A Late Bronze Age socketed axehead from Pirton, dated 950-750 BC

Metal detectorists have also found prehistoric objects in the fields around the village, including a Middle Bronze Age shield pattern palstave, dated 1500-1350 BC. It was found in a part of Danes Field, west of the village, known as Cat’s Brains and is now on display in North Hertfordshire Museum. A palstave is a type of axehead with a ridge between the blade and the tang to stop the axehead from working up into the handle and splitting it. Later types were hollow, so that the handle would fit inside: there is one of this type from the village, dating from 950 to 750 BC.

These hints of activity from such remote periods have no connection with the development of Pirton as a village. People have come and gone in our landscape for thousands of years, without establishing settled communities. It was during the Iron Age, in the first millennium BC, that the pattern of our present landscape began to take shape. By the end of the Iron Age, in the first centuries BC and AD, a settlement was growing up at the north end of Danes Field. Part of it was excavated in 1990, showing that it continued to grow through the Roman period (AD 43 to 411) and into the fifth or even sixth century. The village extended north-eastwards along the stream past Burge End. At the same time, another community was developing around the sports club, east of Walnut Tree Road.

Fifth- or sixth-century AD potsherds from Priors Hill

During the fifth century, these settlements shrank, although people continued to live in both. Instead, a new community revealed by excavations from 2015 to 2018 grew up at Priors Hill, south of Rectory Farm. There had been some activity here in the Iron Age, but it did not develop into a village like that in Danes Field. The community at Priors Hill flourished from the fifth to ninth centuries. A group of perhaps three or four rectangular enclosures, parts of which survive as earthworks, developed around this area, each of which seems to have been occupied by well-off families. The survival of these is very rare and the fact that there are at least three is even more unusual.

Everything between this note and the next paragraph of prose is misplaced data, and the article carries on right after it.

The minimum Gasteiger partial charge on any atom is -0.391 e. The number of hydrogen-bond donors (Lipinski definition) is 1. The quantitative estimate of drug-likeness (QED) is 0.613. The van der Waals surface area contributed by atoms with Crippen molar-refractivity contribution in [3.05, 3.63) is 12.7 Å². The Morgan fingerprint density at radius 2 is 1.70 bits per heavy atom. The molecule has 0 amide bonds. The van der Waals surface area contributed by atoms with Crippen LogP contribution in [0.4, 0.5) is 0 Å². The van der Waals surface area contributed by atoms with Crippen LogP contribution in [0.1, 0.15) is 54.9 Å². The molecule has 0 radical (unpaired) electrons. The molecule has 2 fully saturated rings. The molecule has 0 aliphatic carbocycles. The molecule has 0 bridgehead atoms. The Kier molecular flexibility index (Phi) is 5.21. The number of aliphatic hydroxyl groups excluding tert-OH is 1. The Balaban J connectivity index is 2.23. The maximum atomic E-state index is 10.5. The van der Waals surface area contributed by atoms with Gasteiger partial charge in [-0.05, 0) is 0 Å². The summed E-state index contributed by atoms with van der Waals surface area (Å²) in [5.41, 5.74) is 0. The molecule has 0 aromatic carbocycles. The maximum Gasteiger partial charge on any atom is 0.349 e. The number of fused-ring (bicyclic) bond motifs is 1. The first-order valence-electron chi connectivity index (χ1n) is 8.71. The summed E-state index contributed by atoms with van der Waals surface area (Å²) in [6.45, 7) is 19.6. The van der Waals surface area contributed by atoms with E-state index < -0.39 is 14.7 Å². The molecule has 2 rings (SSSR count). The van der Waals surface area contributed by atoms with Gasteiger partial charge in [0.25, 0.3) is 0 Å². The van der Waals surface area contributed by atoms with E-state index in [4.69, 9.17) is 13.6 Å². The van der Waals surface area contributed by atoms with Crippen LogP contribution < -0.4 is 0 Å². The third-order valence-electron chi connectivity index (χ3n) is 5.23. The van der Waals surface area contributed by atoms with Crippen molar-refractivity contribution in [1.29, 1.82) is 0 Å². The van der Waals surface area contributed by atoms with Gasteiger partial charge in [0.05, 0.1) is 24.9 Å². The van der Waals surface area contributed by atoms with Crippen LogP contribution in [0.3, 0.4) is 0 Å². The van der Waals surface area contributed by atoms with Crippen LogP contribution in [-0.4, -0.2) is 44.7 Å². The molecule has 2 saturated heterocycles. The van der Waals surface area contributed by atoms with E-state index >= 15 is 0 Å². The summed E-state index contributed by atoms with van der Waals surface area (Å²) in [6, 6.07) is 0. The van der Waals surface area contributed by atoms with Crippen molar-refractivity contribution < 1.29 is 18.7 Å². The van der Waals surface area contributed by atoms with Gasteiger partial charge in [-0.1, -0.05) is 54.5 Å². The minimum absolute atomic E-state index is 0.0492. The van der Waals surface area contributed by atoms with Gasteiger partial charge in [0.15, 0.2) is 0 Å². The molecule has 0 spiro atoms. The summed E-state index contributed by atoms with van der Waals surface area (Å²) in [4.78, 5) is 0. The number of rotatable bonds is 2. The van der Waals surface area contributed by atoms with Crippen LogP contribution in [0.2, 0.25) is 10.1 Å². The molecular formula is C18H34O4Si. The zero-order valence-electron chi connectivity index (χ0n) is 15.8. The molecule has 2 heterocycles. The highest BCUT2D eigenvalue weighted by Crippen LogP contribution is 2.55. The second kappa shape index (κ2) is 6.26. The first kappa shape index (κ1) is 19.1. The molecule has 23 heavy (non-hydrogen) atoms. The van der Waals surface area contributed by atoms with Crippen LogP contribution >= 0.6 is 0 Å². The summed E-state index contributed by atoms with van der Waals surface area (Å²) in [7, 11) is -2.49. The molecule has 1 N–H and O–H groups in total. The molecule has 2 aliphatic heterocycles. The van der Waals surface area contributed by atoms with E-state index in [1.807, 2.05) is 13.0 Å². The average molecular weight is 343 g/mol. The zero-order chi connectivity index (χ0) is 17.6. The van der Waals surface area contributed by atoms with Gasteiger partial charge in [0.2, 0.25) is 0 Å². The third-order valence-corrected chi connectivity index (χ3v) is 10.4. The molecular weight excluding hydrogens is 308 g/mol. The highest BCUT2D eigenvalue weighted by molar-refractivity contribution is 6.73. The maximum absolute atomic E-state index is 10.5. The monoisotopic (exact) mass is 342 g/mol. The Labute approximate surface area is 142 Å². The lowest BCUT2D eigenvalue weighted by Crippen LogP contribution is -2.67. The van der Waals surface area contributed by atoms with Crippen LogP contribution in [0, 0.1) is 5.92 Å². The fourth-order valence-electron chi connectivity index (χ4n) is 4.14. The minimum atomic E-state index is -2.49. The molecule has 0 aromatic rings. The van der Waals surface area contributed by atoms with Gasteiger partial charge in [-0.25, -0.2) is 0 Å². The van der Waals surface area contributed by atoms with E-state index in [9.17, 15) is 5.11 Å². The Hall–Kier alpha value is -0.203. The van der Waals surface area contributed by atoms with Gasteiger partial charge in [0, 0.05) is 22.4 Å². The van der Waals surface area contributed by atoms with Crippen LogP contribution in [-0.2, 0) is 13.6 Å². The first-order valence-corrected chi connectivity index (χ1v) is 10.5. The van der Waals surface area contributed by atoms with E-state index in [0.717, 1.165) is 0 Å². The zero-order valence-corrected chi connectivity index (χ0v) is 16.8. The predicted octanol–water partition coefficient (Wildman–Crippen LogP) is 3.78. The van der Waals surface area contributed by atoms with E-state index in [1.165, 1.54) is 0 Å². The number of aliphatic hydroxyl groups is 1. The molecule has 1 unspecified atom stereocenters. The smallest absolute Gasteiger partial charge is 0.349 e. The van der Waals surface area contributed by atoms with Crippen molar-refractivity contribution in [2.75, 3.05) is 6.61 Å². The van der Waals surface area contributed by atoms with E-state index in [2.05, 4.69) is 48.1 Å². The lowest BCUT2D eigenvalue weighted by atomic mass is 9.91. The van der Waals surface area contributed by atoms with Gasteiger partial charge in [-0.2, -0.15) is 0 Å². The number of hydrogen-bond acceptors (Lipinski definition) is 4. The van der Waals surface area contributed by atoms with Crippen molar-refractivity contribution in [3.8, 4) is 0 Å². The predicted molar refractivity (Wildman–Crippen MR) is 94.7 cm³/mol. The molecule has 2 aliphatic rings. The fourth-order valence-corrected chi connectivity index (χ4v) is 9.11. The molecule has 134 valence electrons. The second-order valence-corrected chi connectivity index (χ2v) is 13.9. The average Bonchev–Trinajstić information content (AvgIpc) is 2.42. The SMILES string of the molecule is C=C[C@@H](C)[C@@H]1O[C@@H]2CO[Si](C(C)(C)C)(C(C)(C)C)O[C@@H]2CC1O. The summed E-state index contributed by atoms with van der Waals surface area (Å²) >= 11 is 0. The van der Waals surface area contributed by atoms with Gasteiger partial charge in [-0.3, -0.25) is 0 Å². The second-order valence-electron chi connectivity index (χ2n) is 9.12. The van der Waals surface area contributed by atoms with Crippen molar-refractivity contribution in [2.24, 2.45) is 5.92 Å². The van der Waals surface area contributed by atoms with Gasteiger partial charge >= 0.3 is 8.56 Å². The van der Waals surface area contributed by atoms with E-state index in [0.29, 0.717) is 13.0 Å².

The 8th to 10th-century Christian cemetery at Coleman’s Close

Between AD 700 and 800, a new location was chosen for a cemetery, which was laid out in a fenced area to the south of a building that was probably a church. This was discovered in the 1990s, during the construction of Coleman’s Close, to the north of The Fox. Finds from the graves include part of a broken pottery bottle imported from France, an expensive and unusual object. Activity here continued almost to the time of the Norman Conquest, when it became part of one of the concentrations mentioned above.

Here is the long version of this post.